# Question

At regular intervals during the last three work shifts, technicians at the Willard Bolt Company have taken a total of 40 samples, each with n 55 bolts. The measurement taken is the bolt diameter, in inches, and the data are listed in file CDB20.

1. Using only the first 20 samples, construct 3-sigma control charts for the mean and range. For each chart, plot all 20 sample means or ranges. Using the mean and range charts together, does the process appear to have been in control when each of these samples was taken? a. If the process was in control for samples 1–20, use the upper and lower control limits from these samples in a second set of control charts that includes all 40 samples. On this basis, was the process in control during the collection of samples 21–40? Use the mean chart and the range chart together in evaluating process control. b. If the process was not in control for each of samples 1–20, assume that an assignable cause has been identified for those that were outside the limits. Use the remaining samples as the basis for UCL and LCL values with which to evaluate samples 21–40.

2. Considering all 40 samples, construct 3-sigma control charts for the mean and range. For each chart, plot all 40 sample means or ranges. Using the mean and range charts together, does the process appear to have been in control when each of these samples was taken?

In general, compared to the charts constructed in part 1, do the sample means and ranges for samples 21–40 fit more easily or less easily into the control limits? Would you expect that they should fit more easily or less easily into the control limits? Why?

3. If your computer statistical package provides additional tests for determining whether a process is in control, carry these out for the entire series of 40 sample means and sample ranges, then interpret the results. Did the computer identify any “out of control” clues that were not caught in part 2?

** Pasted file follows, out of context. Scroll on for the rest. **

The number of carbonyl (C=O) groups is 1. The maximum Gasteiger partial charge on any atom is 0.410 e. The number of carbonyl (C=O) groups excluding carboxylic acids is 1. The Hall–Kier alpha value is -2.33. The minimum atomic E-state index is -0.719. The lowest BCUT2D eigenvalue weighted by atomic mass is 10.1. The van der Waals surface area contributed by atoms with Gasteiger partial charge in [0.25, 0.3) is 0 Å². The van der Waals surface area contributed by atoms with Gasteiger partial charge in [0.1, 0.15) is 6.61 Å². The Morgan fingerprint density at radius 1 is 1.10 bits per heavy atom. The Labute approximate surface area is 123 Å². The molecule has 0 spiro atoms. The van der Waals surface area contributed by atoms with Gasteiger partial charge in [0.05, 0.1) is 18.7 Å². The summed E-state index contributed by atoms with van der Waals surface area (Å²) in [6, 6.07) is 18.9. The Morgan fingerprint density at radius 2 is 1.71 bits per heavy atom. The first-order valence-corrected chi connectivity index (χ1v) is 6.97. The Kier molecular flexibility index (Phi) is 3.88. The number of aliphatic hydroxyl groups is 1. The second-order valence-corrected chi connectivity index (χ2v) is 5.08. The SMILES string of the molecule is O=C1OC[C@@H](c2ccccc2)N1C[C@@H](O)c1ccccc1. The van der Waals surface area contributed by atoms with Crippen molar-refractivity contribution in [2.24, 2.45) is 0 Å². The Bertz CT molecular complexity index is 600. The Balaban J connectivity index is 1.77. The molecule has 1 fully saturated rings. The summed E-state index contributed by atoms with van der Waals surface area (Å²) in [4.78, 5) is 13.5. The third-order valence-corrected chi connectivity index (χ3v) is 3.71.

1. Using only the first 20 samples, construct 3-sigma control charts for the mean and range. For each chart, plot all 20 sample means or ranges. Using the mean and range charts together, does the process appear to have been in control when each of these samples was taken? a. If the process was in control for samples 1–20, use the upper and lower control limits from these samples in a second set of control charts that includes all 40 samples. On this basis, was the process in control during the collection of samples 21–40? Use the mean chart and the range chart together in evaluating process control. b. If the process was not in control for each of samples 1–20, assume that an assignable cause has been identified for those that were outside the limits. Use the remaining samples as the basis for UCL and LCL values with which to evaluate samples 21–40.

2. Considering all 40 samples, construct 3-sigma control charts for the mean and range. For each chart, plot all 40 sample means or ranges. Using the mean and range charts together, does the process appear to have been in control when each of these samples was taken?

In general, compared to the charts constructed in part 1, do the sample means and ranges for samples 21–40 fit more easily or less easily into the control limits? Would you expect that they should fit more easily or less easily into the control limits? Why?

3. If your computer statistical package provides additional tests for determining whether a process is in control, carry these out for the entire series of 40 sample means and sample ranges, then interpret the results. Did the computer identify any “out of control” clues that were not caught in part 2?

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